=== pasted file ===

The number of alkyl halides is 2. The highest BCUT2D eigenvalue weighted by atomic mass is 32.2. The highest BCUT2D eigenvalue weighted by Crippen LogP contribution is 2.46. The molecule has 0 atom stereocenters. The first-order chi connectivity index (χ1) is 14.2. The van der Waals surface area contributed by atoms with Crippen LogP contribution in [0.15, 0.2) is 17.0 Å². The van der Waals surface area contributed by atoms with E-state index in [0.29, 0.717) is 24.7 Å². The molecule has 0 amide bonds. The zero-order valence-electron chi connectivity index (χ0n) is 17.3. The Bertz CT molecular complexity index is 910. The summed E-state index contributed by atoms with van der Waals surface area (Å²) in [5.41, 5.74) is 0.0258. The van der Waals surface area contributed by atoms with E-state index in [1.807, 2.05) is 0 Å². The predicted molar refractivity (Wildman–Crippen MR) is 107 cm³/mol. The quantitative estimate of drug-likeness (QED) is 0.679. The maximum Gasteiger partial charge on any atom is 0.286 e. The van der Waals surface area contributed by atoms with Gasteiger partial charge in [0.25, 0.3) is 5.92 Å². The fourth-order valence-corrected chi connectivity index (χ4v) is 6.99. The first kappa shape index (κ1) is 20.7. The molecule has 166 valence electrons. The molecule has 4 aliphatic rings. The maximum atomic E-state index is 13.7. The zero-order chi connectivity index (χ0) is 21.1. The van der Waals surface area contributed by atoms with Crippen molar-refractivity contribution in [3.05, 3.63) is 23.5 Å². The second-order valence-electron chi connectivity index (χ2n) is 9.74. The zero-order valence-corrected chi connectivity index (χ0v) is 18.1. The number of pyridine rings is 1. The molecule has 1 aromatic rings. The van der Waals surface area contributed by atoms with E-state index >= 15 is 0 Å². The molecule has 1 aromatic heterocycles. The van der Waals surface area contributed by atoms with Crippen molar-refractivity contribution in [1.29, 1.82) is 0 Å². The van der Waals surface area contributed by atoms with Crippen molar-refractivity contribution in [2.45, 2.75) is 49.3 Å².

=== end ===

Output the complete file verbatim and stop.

The number of alkyl halides is 2. The highest BCUT2D eigenvalue weighted by atomic mass is 32.2. The highest BCUT2D eigenvalue weighted by Crippen LogP contribution is 2.46. The molecule has 0 atom stereocenters. The first-order chi connectivity index (χ1) is 14.2. The van der Waals surface area contributed by atoms with Crippen LogP contribution in [0.15, 0.2) is 17.0 Å². The van der Waals surface area contributed by atoms with E-state index in [0.29, 0.717) is 24.7 Å². The molecule has 0 amide bonds. The zero-order valence-electron chi connectivity index (χ0n) is 17.3. The Bertz CT molecular complexity index is 910. The summed E-state index contributed by atoms with van der Waals surface area (Å²) in [5.41, 5.74) is 0.0258. The van der Waals surface area contributed by atoms with E-state index in [1.807, 2.05) is 0 Å². The predicted molar refractivity (Wildman–Crippen MR) is 107 cm³/mol. The quantitative estimate of drug-likeness (QED) is 0.679. The maximum Gasteiger partial charge on any atom is 0.286 e. The van der Waals surface area contributed by atoms with Gasteiger partial charge in [0.25, 0.3) is 5.92 Å². The fourth-order valence-corrected chi connectivity index (χ4v) is 6.99. The first kappa shape index (κ1) is 20.7. The molecule has 166 valence electrons. The molecule has 4 aliphatic rings. The maximum atomic E-state index is 13.7. The zero-order chi connectivity index (χ0) is 21.1. The van der Waals surface area contributed by atoms with Crippen molar-refractivity contribution in [3.05, 3.63) is 23.5 Å². The second-order valence-electron chi connectivity index (χ2n) is 9.74. The zero-order valence-corrected chi connectivity index (χ0v) is 18.1. The number of pyridine rings is 1. The molecule has 1 aromatic rings. The van der Waals surface area contributed by atoms with E-state index >= 15 is 0 Å². The molecule has 1 aromatic heterocycles. The van der Waals surface area contributed by atoms with Crippen molar-refractivity contribution in [1.29, 1.82) is 0 Å². The van der Waals surface area contributed by atoms with Crippen molar-refractivity contribution in [2.45, 2.75) is 49.3 Å².